Most obviously, professors can compare across a class to see which students are most engaged and which are least engaged. Clarke said the program is not intended for professors to give grades based on whether or not a student did the reading, but to help professors tailor the kind of help they might offer a student. For instance, if a student is struggling on tests but has a high engagement score, the professor might focus on helping that student with study skills and test preparation. Alternatively, a student with a low engagement score and low test scores might need to learn active reading strategies, or to be shown the value of actually doing the reading.
Professors can also evaluate how engaged the class is as a whole. Leading up to a midterm exam, for example, a professor might notice there was one chapter for which students had a particularly low engagement score, and so the professor might choose to spend more time reviewing that section than other sections.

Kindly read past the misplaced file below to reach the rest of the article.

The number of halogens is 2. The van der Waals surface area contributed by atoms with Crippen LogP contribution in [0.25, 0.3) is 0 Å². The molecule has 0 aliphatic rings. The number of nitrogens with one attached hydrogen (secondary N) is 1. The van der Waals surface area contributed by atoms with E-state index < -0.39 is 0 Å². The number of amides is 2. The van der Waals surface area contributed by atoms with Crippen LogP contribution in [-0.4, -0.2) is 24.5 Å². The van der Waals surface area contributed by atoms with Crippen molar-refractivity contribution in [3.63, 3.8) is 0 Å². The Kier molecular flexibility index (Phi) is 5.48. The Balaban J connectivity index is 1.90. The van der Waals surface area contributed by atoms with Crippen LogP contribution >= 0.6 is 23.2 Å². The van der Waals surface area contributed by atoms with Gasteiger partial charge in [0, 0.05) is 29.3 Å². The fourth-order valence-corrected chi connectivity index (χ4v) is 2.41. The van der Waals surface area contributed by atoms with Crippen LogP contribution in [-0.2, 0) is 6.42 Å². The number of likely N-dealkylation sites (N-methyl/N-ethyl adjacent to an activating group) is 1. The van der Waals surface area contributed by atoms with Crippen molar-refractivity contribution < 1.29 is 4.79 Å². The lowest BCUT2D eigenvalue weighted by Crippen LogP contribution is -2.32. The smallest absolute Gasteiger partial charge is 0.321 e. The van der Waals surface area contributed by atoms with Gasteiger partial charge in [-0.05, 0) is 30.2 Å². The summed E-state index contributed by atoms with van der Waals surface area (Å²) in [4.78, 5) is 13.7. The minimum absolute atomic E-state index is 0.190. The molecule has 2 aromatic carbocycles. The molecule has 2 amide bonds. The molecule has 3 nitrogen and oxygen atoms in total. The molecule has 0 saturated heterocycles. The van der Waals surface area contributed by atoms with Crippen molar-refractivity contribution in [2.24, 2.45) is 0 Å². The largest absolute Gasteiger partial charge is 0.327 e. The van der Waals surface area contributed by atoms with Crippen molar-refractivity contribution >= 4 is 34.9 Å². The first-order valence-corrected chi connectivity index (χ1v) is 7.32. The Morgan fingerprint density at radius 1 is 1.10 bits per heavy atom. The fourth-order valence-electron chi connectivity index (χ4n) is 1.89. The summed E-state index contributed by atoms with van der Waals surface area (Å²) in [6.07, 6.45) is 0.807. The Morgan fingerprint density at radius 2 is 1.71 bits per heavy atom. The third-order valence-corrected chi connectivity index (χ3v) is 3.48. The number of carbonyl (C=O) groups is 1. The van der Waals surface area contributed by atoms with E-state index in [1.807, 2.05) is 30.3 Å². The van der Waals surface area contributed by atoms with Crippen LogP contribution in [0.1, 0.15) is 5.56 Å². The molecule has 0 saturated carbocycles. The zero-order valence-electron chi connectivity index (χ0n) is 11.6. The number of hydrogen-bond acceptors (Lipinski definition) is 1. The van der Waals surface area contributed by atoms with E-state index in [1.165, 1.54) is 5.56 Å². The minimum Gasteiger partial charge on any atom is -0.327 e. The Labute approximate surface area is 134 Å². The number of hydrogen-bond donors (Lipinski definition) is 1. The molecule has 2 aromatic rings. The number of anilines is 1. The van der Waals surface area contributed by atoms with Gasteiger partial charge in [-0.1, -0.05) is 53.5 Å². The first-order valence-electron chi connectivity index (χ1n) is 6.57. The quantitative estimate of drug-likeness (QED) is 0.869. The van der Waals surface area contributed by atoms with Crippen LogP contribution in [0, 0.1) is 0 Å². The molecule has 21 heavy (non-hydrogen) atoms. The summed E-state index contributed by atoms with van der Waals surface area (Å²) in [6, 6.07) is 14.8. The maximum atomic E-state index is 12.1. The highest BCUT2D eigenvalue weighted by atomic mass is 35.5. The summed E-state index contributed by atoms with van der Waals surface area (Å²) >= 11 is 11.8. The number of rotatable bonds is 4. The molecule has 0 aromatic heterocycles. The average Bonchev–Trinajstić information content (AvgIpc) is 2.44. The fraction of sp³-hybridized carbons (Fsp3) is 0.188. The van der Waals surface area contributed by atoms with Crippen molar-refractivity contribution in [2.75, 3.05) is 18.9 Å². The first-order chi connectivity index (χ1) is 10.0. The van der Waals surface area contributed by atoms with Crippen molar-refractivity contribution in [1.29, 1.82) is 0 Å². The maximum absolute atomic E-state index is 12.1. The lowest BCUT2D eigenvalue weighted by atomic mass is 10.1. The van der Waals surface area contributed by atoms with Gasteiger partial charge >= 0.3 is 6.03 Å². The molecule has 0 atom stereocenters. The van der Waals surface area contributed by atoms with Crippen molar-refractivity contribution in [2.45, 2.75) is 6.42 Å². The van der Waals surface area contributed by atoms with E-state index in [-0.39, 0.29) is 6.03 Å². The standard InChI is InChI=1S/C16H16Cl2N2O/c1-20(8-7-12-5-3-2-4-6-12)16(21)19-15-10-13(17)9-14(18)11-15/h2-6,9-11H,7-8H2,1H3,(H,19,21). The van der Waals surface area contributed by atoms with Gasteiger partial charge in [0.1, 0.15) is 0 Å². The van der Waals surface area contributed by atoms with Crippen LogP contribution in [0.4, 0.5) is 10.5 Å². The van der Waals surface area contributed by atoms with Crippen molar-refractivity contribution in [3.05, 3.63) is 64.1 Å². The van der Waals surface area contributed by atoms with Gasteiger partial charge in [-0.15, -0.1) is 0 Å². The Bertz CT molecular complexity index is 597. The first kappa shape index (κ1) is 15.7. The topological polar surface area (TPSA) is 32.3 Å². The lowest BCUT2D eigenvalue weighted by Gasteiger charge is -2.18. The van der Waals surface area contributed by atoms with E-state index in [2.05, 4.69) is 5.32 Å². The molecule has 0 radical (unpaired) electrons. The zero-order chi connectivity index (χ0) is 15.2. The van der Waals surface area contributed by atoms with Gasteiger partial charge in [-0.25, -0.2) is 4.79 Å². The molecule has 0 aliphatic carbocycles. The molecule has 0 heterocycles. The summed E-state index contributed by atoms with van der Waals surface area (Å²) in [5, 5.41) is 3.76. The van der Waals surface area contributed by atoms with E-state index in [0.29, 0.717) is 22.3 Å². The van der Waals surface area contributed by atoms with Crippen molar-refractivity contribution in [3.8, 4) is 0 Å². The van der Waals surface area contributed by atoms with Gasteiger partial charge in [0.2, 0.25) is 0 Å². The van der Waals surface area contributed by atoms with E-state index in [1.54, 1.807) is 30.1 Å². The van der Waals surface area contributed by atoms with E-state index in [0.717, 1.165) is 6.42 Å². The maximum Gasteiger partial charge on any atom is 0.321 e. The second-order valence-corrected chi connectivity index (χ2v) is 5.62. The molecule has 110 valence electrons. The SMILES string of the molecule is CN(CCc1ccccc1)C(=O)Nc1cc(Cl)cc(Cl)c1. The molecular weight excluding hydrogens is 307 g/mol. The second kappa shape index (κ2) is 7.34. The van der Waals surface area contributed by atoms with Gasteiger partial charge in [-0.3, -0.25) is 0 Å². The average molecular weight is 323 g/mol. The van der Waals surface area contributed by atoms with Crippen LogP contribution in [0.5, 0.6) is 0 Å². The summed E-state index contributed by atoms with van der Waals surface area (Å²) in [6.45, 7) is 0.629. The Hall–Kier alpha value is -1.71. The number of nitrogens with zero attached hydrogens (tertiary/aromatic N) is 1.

Of course, students might have different ways of studying — maybe they take notes by hand, rather than highlighting the e-text — that could affect their engagement scores. Still, Clarke said, when coupled with other metrics, the score can be a useful indicator.
“Every individual student is different,” she said. “You’re going to hear about the student who never cracks open the books and aces the test, and then the other end of the spectrum where the student does all the reading but doesn’t do well on the test.… The instructor is going to know the personality of the student, but CourseSmart can provide a valuable set of facts for him to incorporate into that.”
The hope is that professors will use the engagement score to better spot and understand problems, thereby improving student outcomes.
“Analytics will be a powerful tool in higher education, especially when data is reported in easy-to-understand, actionable ways,” Ellen Wagner, executive director for WICHE’s Cooperative for Educational Technologies, said in a press release. “The higher education community is hungry for actionable data that links student engagement to their learning content.”